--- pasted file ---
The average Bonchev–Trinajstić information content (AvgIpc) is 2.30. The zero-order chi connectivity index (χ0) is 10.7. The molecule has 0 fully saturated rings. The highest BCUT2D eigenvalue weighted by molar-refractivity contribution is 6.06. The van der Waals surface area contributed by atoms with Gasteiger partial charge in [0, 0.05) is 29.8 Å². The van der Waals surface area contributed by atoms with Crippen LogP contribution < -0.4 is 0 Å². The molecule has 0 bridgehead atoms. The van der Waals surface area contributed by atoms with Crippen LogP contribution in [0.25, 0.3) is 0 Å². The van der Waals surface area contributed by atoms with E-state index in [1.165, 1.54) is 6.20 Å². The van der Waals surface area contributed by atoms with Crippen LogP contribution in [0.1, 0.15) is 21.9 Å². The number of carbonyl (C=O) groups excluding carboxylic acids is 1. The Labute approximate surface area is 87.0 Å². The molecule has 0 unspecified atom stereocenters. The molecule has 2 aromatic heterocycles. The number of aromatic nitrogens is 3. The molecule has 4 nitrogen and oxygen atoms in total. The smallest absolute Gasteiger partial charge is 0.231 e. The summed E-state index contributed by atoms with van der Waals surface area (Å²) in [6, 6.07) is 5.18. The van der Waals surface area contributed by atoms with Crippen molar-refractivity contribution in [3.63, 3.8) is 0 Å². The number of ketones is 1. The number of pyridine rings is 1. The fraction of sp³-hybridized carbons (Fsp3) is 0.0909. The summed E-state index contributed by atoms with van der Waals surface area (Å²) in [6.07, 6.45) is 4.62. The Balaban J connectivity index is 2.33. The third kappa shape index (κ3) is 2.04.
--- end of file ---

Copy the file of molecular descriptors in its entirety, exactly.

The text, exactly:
The average Bonchev–Trinajstić information content (AvgIpc) is 2.30. The zero-order chi connectivity index (χ0) is 10.7. The molecule has 0 fully saturated rings. The highest BCUT2D eigenvalue weighted by molar-refractivity contribution is 6.06. The van der Waals surface area contributed by atoms with Gasteiger partial charge in [0, 0.05) is 29.8 Å². The van der Waals surface area contributed by atoms with Crippen LogP contribution < -0.4 is 0 Å². The molecule has 0 bridgehead atoms. The van der Waals surface area contributed by atoms with Crippen LogP contribution in [0.25, 0.3) is 0 Å². The van der Waals surface area contributed by atoms with E-state index in [1.165, 1.54) is 6.20 Å². The van der Waals surface area contributed by atoms with Crippen LogP contribution in [0.1, 0.15) is 21.9 Å². The number of carbonyl (C=O) groups excluding carboxylic acids is 1. The Labute approximate surface area is 87.0 Å². The molecule has 0 unspecified atom stereocenters. The molecule has 2 aromatic heterocycles. The number of aromatic nitrogens is 3. The molecule has 4 nitrogen and oxygen atoms in total. The smallest absolute Gasteiger partial charge is 0.231 e. The summed E-state index contributed by atoms with van der Waals surface area (Å²) in [6, 6.07) is 5.18. The van der Waals surface area contributed by atoms with Crippen molar-refractivity contribution in [3.63, 3.8) is 0 Å². The number of ketones is 1. The number of pyridine rings is 1. The fraction of sp³-hybridized carbons (Fsp3) is 0.0909. The summed E-state index contributed by atoms with van der Waals surface area (Å²) in [6.07, 6.45) is 4.62. The Balaban J connectivity index is 2.33. The third kappa shape index (κ3) is 2.04.